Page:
A growing number of rank-and-file House Democrats, incensed by former counsel Don McGahn's empty chair in the Judiciary Committee hearing room on Tuesday, confronted House Speaker Nancy Pelosi and pushed her and other leaders to act. Their impatience was running up against the speaker's preference for a more methodical approach, including already unfolding court battles, AP wrote on Wednesday.
Pelosi summoned some of them — still a small fraction of the House Democratic caucus — to a meeting of investigators to assess strategy.
Trump on Wednesday repeated his mantra about Democrats contributing to a "Witch Hunt" against him. "The Democrats are getting ZERO work done in Congress," he tweeted.
Some Democratic leaders, while backing Pelosi, signaled that a march to impeachment may become inevitable.
"We are confronting what might be the largest, broadest cover-up in American history," Majority Leader Steny Hoyer told reporters. If a House inquiry "leads to other avenues including impeachment," the Maryland Democrat said, "so be it."
Reps. Joaquin Castro of Texas and Diana DeGette of Colorado added their voices to the impeachment inquiry chorus.
"There is political risk in doing so, but there's a greater risk to our country in doing nothing," Castro said on Twitter. "This is a fight for our democracy."
Tweeted DeGette: "The facts laid out in the Mueller report, coupled with this administration's ongoing attempts to stonewall Congress, leave us no other choice."
One Republican congressman, Justin Amash of Michigan, has called for impeachment proceedings. He said Tuesday he thinks other GOP lawmakers should join him — but only after reading special counsel Robert Mueller's report carefully.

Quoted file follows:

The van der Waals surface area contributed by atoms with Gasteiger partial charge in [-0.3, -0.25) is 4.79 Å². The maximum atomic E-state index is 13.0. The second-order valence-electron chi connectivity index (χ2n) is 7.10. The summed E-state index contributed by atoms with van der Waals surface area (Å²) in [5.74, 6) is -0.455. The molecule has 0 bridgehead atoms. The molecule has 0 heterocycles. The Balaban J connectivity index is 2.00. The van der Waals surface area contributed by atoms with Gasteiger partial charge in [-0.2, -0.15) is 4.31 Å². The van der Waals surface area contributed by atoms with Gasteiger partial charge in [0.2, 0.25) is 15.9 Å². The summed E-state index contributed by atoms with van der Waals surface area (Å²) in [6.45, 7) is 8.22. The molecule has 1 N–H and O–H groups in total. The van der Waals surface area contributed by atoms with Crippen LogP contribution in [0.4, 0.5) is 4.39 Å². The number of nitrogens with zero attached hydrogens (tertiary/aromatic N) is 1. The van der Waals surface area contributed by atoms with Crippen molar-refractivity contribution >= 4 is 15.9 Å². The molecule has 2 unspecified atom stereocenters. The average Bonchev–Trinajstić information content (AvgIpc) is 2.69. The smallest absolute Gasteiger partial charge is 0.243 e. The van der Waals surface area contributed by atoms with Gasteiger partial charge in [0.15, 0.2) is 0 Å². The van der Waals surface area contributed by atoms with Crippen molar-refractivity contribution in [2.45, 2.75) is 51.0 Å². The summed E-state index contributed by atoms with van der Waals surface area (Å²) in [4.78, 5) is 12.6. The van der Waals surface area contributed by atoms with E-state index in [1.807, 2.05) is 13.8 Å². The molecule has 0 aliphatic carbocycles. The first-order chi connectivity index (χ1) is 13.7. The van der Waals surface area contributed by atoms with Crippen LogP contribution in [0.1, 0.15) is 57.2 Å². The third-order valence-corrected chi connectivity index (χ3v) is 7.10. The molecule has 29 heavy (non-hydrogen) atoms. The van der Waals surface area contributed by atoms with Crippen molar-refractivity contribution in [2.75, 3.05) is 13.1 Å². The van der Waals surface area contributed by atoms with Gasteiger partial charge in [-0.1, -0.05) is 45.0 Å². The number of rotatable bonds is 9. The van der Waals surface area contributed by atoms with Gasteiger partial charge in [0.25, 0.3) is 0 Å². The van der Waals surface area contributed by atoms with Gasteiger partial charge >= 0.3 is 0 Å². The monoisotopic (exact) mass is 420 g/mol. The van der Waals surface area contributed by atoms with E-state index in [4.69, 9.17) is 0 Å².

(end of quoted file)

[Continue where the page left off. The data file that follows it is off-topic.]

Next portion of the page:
Republican House leader Kevin McCarthy dismissed Amash as out of step with House Republicans and "out of step with America." And Sen. Lindsey Graham of South Carolina said wryly of Amash's position, "I don't think it's going to be a trend-setting move."
A short time later House Judiciary Chairman Jerrold Nadler issued subpoenas for more Trump administration officials — former White House communications director Hope Hicks and Annie Donaldson, a former aide in the White House counsel's office — for documents and testimony.
Trump's former White House counsel is the most-cited witness in Mueller's Trump-Russia investigation report, recounting the president's attempts to interfere with the probe. And that makes his silence all the more infuriating for Democrats.
Nadler gaveled open Tuesday's hearing with a stern warning that McGahn will be held in contempt for failing to appear.
"Our subpoenas are not optional," Nadler said. "We will not allow the president to stop this investigation."
However, Rep. Doug Collins, the ranking Republican on the committee, spoke scornfully of Nadler's position, calling the session a "circus" and saying the chairman preferred a public "fight over fact-finding."
Democrats are "trying desperately to make something out of nothing," Collins said, in the aftermath of Mueller's report.
A lawyer for McGahn had said he would follow the president's directive and skip Tuesday's hearing, leaving the Democrats without yet another witness — and a growing debate within the party about how to respond.
Nadler said the committee would vote to hold McGahn in contempt, though that's not expected until June, after lawmakers return from the Memorial Day recess.
Democrats are encouraged by an early success in the legal battles, a Monday ruling by a federal judge against Trump on in a financial records dispute with Congress. Trump's team filed notice of appeal on Tuesday.
But Pelosi's strategy hasn't been swift enough for some lawmakers. In particular, several members of the Judiciary panel feel they must take the lead in at least launching impeachment proceedings.
They say a formal impeachment inquiry could give Democrats more standing in court, even if they stop short of a vote to remove the president.